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As coronavirus rages again in Texas, Gov. Greg Abbott resists statewide action, hamstrings local leaders 

click to enlarge Gov. Greg Abbott has said there will be no government-imposed shutdowns or mask mandates. - TEXAS TRIBUNE / MICHAEL GONZALEZ
  • Texas Tribune / Michael Gonzalez
  • Gov. Greg Abbott has said there will be no government-imposed shutdowns or mask mandates.
Gov. Greg Abbott has been unwavering lately in his refusal to implement statewide safety precautions to slow the spread of the coronavirus.

But as cases and hospitalizations are reaching heights not seen since February, Abbott’s pandemic playbook in recent weeks has largely focused on blocking local mandates and committing to protecting the rights of the unvaccinated.

Abbott recently declared Texas is “past the time of government mandates.” And he unveiled a second special session agenda Thursday that includes ensuring kids can return to school in person this fall if they want to, without any mask or vaccine requirements — a move that came after the U.S. Centers for Disease Control’s updated guidance that recommends “universal indoor masking by all students.”

Abbott, who has publicly advocated for vaccinations and got his shot on TV, summed up his current mentality toward the pandemic during a speech Wednesday in Dallas that focused on the economy and other issues facing the state. On the pandemic, he started off by encouraging vaccination and calling it the “surest way to end the pandemic.” But then he made one thing clear.

“Going forward, in Texas, there will not be any government-imposed shutdowns or mask mandates,” Abbott said. “Everyone already knows what to do.”

Abbott started shifting his emphasis to personal responsibility over government intervention after ending his own statewide mandates earlier this year, but he’s been doubling down on that position in recent weeks as the delta variant has wreaked havoc across the nation and renewed calls for stricter safety precautions.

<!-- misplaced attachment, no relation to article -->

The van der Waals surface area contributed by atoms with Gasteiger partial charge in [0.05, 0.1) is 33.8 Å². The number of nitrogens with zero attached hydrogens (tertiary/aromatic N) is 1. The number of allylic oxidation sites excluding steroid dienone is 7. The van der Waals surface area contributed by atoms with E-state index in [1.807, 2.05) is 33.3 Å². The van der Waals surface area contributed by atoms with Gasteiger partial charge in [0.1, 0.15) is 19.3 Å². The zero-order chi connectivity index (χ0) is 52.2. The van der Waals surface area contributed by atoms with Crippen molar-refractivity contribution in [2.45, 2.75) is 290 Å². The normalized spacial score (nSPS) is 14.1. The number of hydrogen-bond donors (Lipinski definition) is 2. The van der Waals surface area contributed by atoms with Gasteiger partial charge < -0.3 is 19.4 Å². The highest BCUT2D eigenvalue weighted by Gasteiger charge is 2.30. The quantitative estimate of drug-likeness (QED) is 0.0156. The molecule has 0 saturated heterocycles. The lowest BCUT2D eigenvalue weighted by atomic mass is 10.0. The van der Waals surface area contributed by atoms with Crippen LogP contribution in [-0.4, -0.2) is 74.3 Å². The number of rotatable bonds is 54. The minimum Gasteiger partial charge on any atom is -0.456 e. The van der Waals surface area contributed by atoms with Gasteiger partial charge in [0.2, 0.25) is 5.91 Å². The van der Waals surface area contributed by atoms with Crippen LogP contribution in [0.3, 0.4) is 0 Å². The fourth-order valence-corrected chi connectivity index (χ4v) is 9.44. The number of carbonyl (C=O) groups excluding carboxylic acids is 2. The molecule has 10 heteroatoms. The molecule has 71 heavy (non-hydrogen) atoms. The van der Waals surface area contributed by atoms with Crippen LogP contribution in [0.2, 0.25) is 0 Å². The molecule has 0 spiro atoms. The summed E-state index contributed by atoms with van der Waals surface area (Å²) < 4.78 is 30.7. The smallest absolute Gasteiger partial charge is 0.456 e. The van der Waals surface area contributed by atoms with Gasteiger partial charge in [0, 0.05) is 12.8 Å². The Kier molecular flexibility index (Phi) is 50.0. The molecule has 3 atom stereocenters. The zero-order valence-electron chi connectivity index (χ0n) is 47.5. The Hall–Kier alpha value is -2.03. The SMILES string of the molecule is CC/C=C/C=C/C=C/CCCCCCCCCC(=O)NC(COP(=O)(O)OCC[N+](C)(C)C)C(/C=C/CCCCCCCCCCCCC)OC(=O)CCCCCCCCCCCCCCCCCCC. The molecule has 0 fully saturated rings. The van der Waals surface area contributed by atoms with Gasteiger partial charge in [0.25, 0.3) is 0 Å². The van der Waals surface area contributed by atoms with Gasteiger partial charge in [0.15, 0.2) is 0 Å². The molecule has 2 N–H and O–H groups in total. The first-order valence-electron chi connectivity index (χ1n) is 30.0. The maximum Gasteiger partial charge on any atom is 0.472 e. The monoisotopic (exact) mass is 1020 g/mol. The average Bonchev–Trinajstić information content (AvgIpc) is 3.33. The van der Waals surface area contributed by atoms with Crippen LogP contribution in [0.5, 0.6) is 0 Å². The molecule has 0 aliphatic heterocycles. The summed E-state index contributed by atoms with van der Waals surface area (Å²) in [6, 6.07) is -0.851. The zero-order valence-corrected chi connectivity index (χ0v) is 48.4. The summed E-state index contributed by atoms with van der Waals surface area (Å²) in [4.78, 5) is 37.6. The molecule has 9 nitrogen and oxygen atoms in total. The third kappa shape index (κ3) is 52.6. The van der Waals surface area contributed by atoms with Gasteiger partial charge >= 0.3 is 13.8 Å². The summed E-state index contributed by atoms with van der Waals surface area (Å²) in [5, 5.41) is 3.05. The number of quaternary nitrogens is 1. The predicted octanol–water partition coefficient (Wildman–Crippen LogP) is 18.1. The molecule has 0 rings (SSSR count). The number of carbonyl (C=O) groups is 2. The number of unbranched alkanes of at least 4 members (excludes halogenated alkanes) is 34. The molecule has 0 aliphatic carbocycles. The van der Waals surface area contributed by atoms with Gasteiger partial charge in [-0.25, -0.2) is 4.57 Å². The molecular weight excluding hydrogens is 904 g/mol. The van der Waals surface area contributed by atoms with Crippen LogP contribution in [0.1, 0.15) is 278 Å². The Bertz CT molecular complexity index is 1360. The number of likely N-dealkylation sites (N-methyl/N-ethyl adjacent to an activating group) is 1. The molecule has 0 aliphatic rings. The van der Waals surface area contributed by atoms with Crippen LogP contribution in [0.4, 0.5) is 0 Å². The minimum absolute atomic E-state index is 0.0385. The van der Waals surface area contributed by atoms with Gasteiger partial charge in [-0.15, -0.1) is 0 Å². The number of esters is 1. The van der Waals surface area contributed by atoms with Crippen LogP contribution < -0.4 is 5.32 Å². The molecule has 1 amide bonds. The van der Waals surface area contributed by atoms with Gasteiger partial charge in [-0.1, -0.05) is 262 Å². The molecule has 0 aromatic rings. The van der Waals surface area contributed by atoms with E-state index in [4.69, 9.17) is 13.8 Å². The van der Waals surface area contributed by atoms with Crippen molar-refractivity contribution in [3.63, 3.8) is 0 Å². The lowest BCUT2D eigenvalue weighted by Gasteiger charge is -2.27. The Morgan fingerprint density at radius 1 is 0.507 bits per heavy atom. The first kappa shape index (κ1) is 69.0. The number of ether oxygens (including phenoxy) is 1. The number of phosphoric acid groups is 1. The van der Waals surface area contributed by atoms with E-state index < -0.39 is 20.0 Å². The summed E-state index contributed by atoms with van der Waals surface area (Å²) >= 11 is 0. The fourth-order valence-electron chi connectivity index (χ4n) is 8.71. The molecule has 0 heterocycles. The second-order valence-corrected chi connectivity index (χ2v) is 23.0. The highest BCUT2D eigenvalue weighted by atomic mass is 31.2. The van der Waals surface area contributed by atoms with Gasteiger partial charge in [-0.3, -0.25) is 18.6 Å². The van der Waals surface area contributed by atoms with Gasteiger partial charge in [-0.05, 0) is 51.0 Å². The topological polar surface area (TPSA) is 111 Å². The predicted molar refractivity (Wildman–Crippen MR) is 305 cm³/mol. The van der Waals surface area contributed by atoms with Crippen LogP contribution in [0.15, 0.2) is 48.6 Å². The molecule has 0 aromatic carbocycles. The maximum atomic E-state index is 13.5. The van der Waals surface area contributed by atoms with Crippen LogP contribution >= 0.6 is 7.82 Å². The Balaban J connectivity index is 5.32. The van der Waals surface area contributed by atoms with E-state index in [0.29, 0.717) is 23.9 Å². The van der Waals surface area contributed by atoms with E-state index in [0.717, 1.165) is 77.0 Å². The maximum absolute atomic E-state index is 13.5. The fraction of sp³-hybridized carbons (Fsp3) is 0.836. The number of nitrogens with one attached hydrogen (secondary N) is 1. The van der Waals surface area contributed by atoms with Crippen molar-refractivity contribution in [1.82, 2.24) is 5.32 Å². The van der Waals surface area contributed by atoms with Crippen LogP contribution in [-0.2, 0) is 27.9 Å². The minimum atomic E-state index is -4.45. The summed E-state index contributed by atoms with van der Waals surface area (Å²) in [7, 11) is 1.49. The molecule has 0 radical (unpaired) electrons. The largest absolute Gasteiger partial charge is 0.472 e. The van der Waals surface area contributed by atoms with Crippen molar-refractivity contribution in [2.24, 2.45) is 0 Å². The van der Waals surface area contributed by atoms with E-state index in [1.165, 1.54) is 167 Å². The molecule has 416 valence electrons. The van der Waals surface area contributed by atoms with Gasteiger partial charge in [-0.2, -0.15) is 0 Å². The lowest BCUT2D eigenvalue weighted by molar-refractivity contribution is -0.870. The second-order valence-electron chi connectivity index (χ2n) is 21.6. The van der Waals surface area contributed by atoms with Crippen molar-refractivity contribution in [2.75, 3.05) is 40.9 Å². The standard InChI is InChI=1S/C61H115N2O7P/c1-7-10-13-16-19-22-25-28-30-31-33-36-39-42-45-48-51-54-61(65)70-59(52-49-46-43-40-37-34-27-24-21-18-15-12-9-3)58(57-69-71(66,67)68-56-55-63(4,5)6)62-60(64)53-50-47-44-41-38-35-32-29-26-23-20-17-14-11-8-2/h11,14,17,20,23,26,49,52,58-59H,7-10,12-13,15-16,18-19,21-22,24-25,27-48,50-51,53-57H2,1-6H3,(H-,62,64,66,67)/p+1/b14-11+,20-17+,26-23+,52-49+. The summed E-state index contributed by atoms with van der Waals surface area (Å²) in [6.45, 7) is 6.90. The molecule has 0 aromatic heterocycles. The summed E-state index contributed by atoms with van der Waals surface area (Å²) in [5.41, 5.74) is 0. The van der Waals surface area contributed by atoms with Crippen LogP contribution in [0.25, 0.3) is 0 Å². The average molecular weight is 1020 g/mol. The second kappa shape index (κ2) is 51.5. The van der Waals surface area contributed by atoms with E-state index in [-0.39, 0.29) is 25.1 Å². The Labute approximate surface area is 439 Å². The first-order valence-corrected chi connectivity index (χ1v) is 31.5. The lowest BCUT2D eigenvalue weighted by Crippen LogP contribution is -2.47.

The numbers have prompted even the state health department to ring the alarm in a way that Abbott has not, tweeting Wednesday that Texas is “facing a new wave” and the variant “has erased much progress to end the pandemic.”

The hamstringing from the state is again frustrating big-city leaders, mostly Democrats, who want to have more power to fight the virus.

“The only other option is to violate the governor’s order, and that causes a great deal of confusion and in all likelihood [will] lead to lawsuits,” said Nelson Wolff, the usually mild-mannered Bexar County judge. “I think his order provides that if a public official attempted to do that, he can be fined and removed from office. If anybody needs to be removed from office, it’s the governor.”

While Wolff said Bexar County was not ready to defy Abbott, some local governments already have. Houston Mayor Sylvester Turner announced Monday that the city’s almost 22,000 employees will be required to wear a face covering inside city buildings where social distancing is not feasible.